New York City just voted to ban conversion therapy, but other places aren’t making the same progress

New York City just voted to ban conversion therapy, but other places aren’t making the same progress
Frances Goldin, who has two lesbian daughters, holds a sign while watching the Pride Parade on June 28, 2015 in New York City. Yana Paskova/Getty Images
Frances Goldin, who has two lesbian daughters, holds a sign while watching the Pride Parade on June 28, 2015 in New York City. Yana Paskova/Getty Images

On Thursday, the New York City Council overwhelmingly voted in favor of a law that would ban so-called conversion therapy in the city. The the bill passed 43-two, and now heads to the desk of Mayor Bill de Blasio, AM New York reported on Thursday. A spokesperson for the mayor called the practice of conversion therapy “barbaric” and told Mic that the mayor’s office was currently reviewing the bill.

If it signed-into law, practitioners of conversion therapy, or the debunked practice of trying to change a person’s sexual orientation or gender identity, could be fined tens of thousands of dollars if they attempt to offer the service in New York City. The legislation would mark a major step forward in the campaign to end the practice, which has been widely discredited by medical professionals.

A couple watches the New York City Pride March, June 26, 2016 in New York City.
A couple watches the New York City Pride March, June 26, 2016 in New York City. Eric Thayer/Getty Images

However other locales aren’t making the same progress towards ending the practice of so-called conversion therapy, which is still legal in most states. In fact, in October, attempts to ban the practice for minors in Miami-Dade County, Florida were voted down by local commissioners who said such a ban might infringe on parents’ rights to make decisions about their children.

The harmful effects of conversion therapy

The World Psychiatric Association has criticized conversion therapy as both ineffective and potentially harmful to its recipients. In 2016 the WPA released a statement saying that “there is no sound scientific evidence that innate sexual orientation can be changed” and that “The provision of any intervention purporting to ‘treat’ something that is not a disorder is wholly unethical.”

The American Psychological Association has also condemned the practice and has vocally supported efforts to end it — 2015 APA president Barry S. Anton said that “so-called reparative therapies are aimed at ‘fixing’ something that is not a mental illness and therefore does not require therapy. There is insufficient scientific evidence that they work, and they have the potential to harm the client.”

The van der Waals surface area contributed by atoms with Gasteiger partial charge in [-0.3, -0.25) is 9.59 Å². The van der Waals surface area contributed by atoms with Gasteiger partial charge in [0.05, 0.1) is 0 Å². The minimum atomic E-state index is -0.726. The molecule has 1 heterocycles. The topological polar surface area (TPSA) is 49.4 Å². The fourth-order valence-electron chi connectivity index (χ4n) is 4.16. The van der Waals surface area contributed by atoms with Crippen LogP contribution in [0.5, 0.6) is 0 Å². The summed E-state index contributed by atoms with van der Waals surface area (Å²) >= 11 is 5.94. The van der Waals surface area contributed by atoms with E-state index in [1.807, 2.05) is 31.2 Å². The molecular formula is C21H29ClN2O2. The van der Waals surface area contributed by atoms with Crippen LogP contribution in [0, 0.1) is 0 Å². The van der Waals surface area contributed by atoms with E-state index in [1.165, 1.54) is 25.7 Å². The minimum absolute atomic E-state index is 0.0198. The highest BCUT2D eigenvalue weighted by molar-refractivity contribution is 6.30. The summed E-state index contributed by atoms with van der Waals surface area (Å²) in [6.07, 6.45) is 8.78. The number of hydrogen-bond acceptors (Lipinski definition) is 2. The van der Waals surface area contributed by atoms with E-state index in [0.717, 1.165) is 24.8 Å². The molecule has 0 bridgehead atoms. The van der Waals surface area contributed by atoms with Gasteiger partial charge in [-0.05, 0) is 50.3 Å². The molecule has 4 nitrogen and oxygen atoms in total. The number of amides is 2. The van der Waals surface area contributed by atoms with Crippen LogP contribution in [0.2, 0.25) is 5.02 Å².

In a statement to Mic on Friday, Xavier Persad, legislative counsel for the Human Rights Campaign said that it was “ abundantly clear that conversion therapy poses devastating health risks for LGBTQ young people including depression, decreased self-esteem, substance abuse, homelessness, and even suicidal behavior.” Persad called on legislators to “to protect LGBTQ youth and their families from these abusive and fraudulent practices.”

New York City Councilman Danny Dromm, who sponsored the bill to ban conversion therapy, called the practice “a form of psychological torture — plain and simple,” AM New York reported.

Some efforts to ban conversion therapy have been unsuccessful.

Miami-Dade legislators rejected a proposed ban on conversion therapy for minors, the Miami Herald reported in October. The city of Miami had already enacted a ban on the practice, but supporters of the October effort had hoped to extend protections by banning counselors throughout Miami-Dade.

However, commissioners voted against the ban by a vote of 4-7, the Miami Herald reported. The vote came after “public testimony, most of it from opponents of the proposed ordinance,” and the Miami Herald called the “no” vote a “significant victory for the churches and advocacy groups fighting the restrictions across the county.”

Local pastor Robert Myers framed the issue as one of “freedom,” telling the Miami-Herald that “I am against the idea that you can come into the home of a person, or a pulpit of a church, and say they are the things you cannot talk about.”

According to Persad, laws banning conversion therapy aren’t a threat to parental rights, saying that “in fact, these laws protect parents and their families from being taken advantage of by providers of these fraudulent practices.”

A woman holds a rainbow flag during the Pride March in New York City on June 26, 2016.
A woman holds a rainbow flag during the Pride March in New York City on June 26, 2016. Seth Wenig/AP

That same month, a vote on two bills aiming to ban conversion therapy for minors in New Hampshire failed in a House committee vote that broke down along party lines. Committee Republicans who opposed the bans said they were afraid that restrictions might target religious counselors.

According to the Human Rights Campaign, certain “right-wing religious groups” are responsible for promoting the practice of conversion therapy across the country. While bans and regulations to limit the practice exist in California, Connecticut, Illinois, Nevada, New Jersey, New Mexico, New York, Oregon, Rhode Island, Vermont, and the District of Columbia, as well as several cities and counties, it remains legal across much of the U.S.